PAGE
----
Everyday environments frequently present speech in modulated noise backgrounds, such as from a competing talker. Under such conditions, temporal glimpses of speech may be preserved at favorable signal-to-noise ratios during the amplitude dips of the masker. Speech recognition is determined, in part, by these speech glimpses. However, properties of the noise when it dominates the speech may also be important. This study interrupted speech to provide either high-intensity or low-intensity speech glimpses derived from measurements of speech-on-speech masking. These interrupted intervals were deleted and subsequently filled by steady-state noise or one of four different types of noise amplitude modulated by the same or different sentence. Noise was presented at two different levels. Interruption by silence was also examined. Speech recognition was best with high-intensity glimpses and improved when the noise was modulated by missing high-intensity segments. Additional noise conditions detailed significant interactions between the noise level and glimpsed speech level. Overall, high-intensity speech segments, and the amplitude modulation (AM) of the segments, are crucial for speech recognition. Speech recognition is further influenced by the properties of the competing noise (i.e., level and AM) which interact with the glimpsed speech level. Acoustic properties of both speech-dominated and noise-dominated intervals of speech-noise mixtures determine speech recognition.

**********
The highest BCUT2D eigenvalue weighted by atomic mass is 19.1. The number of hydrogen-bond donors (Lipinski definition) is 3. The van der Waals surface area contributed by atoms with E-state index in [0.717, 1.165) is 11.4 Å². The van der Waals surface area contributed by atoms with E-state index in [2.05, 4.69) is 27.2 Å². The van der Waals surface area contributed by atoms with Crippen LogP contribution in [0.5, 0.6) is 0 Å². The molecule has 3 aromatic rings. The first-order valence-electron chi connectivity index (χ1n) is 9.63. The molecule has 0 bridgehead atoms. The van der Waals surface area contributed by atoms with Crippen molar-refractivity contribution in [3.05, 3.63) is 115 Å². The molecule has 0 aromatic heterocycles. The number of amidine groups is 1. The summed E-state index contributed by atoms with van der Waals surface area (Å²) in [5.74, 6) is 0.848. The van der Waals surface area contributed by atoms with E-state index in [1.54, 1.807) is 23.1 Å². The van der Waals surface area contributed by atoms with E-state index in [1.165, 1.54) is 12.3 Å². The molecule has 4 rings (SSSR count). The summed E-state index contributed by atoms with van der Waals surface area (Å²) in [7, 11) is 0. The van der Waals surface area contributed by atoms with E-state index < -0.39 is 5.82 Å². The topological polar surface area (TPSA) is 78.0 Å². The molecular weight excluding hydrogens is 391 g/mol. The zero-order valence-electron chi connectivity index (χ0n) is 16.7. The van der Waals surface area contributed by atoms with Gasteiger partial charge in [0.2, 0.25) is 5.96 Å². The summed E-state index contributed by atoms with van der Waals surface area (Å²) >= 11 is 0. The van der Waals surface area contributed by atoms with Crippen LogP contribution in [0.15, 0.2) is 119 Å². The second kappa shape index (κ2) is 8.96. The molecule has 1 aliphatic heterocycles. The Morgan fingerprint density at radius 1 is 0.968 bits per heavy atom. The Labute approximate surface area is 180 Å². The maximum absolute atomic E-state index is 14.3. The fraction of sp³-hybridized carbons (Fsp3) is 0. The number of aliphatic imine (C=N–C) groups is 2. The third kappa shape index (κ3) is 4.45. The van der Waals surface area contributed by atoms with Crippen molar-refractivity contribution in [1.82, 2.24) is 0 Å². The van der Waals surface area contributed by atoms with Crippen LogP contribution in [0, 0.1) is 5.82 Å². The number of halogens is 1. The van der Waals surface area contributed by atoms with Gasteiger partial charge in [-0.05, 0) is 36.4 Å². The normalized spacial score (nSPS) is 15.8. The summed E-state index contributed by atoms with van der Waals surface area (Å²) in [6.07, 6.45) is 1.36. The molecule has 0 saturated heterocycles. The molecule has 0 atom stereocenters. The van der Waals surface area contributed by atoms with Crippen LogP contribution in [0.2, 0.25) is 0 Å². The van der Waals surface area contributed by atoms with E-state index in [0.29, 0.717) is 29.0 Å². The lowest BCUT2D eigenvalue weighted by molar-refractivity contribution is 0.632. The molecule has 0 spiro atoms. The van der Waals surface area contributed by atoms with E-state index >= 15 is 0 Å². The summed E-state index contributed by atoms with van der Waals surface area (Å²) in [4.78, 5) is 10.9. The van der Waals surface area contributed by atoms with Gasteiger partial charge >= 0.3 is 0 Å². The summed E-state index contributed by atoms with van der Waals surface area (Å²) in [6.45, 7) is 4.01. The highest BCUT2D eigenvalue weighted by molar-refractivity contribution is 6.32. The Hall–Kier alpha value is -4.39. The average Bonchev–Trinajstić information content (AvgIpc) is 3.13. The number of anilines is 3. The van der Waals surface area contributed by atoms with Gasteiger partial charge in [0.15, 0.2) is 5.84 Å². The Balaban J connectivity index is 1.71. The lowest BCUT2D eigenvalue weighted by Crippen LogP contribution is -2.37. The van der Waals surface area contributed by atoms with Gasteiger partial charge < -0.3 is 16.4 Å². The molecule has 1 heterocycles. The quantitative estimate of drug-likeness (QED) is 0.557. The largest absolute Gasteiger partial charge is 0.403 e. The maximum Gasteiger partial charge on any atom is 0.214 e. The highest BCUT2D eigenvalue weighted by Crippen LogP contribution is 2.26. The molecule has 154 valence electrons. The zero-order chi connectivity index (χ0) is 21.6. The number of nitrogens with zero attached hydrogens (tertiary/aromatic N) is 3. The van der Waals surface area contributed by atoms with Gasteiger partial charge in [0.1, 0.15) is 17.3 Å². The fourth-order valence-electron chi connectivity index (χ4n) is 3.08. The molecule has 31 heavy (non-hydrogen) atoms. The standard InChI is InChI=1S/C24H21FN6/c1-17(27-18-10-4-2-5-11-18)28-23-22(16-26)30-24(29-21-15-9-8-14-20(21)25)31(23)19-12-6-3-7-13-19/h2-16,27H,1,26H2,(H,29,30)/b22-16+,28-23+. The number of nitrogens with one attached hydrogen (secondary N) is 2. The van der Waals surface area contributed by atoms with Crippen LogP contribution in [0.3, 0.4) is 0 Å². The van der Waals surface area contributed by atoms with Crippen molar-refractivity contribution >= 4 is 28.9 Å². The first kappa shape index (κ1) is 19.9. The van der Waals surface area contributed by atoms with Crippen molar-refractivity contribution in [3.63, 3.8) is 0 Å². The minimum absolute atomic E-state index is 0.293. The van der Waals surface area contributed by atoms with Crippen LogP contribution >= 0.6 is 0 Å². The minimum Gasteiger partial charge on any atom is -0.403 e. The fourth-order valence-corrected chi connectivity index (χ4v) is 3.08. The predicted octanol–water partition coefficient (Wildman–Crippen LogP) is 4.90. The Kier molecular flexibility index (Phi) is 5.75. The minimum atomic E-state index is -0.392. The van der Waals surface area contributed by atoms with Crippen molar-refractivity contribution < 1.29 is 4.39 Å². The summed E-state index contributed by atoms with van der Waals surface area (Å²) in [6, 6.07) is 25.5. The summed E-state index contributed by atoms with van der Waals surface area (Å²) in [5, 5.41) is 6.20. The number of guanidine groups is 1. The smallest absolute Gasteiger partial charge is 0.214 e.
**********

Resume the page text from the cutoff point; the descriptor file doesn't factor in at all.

ASJC Scopus subject areas
- Arts and Humanities (miscellaneous)
- Acoustics and Ultrasonics